The meaning of consolation as experienced by nurses in a home-care setting
Article first published online: 5 MAR 2008
© 2008 The Authors
Journal of Clinical Nursing
Volume 17, Issue 8, pages 1079–1087, April 2008
How to Cite
Roxberg, Å., Eriksson, K., Rehnsfeldt, A. and Fridlund, B. (2008), The meaning of consolation as experienced by nurses in a home-care setting. Journal of Clinical Nursing, 17: 1079–1087. doi: 10.1111/j.1365-2702.2007.02127.x
- Issue published online: 5 MAR 2008
- Article first published online: 5 MAR 2008
- Submitted for publication: 26 November 2006 Accepted for publication: 15 May 2007
- Phenomenological Hermeneutics
Aims and objective. The aim of this study was to illuminate nurses’ experiences of consolation and how these experiences relate to suffering and care.
Background. Consolation is commonly associated with the relief of suffering. The question of consolation in terms of its definition and relevance for care has, however, been a matter of discussion among nurse researchers. The question raised concerns about the nature of consolation, its place and its role in relation to care and the caring sciences.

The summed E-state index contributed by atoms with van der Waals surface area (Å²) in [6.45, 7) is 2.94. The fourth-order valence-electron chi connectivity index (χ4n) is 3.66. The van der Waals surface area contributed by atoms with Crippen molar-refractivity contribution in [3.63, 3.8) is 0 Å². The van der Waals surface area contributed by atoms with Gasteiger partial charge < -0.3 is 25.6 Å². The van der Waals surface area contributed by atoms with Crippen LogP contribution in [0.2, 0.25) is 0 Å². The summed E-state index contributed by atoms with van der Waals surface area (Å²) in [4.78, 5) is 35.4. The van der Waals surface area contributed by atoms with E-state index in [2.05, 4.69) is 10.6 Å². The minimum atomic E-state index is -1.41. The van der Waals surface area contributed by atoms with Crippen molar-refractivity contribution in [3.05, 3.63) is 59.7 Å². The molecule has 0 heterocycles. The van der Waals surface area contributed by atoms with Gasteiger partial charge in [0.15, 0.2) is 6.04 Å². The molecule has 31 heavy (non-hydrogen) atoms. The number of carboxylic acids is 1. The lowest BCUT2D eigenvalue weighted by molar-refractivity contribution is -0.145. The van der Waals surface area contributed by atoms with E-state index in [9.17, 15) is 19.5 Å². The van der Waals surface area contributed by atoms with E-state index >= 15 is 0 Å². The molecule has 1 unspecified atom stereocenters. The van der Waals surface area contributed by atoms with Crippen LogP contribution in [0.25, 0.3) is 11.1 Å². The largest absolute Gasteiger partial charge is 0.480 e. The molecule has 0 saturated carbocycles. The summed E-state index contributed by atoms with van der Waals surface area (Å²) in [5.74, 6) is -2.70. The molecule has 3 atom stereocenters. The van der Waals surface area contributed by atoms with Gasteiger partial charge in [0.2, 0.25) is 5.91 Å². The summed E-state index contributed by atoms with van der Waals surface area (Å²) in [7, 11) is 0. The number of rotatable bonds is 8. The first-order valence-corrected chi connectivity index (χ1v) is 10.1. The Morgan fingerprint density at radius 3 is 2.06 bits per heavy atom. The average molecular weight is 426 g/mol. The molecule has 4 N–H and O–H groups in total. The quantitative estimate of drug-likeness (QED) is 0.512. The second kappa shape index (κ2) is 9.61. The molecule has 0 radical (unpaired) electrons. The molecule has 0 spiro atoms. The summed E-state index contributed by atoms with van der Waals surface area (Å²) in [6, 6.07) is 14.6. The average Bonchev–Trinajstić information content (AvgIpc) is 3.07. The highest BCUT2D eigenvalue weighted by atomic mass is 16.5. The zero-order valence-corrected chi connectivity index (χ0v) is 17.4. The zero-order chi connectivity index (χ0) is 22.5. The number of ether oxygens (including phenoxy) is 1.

Design. An explorative qualitative interview study with 12 participants, six registered and six enrolled nurses, was carried out in a home-care context.
Methods. A phenomenological-hermeneutic method inspired by the French philosopher Paul Ricoeur was used for the text analysis.
Results. Two main aspects of consolation appeared: ‘the present consolation’, which is flexible, sustaining and opening and ‘the absent consolation’, which conceals the suffering and is incapable of consoling. The result was interpreted from a philosophical-ethical perspective, based on the works of Levinas and Lögstrup.
Conclusions. Consolation appears as a complex phenomenon, both in terms of its existence and its absence consolation, constituting a caring and non-caring consolation. A caring consolation entails meeting the other as different and being present in a way that gives the other space to be the one he or she really is. It requires acceptance, accepting the sufferer and his/her way of suffering as unique.
Relevance to clinical practice. The clinical nurse is involved in complex care situations, which entails both reflecting upon and using intuition when consoling. A caring consolation is a contradictory phenomenon that requires a nurse to be capable of both reflecting upon and acting intuitively on the unique suffering of the other.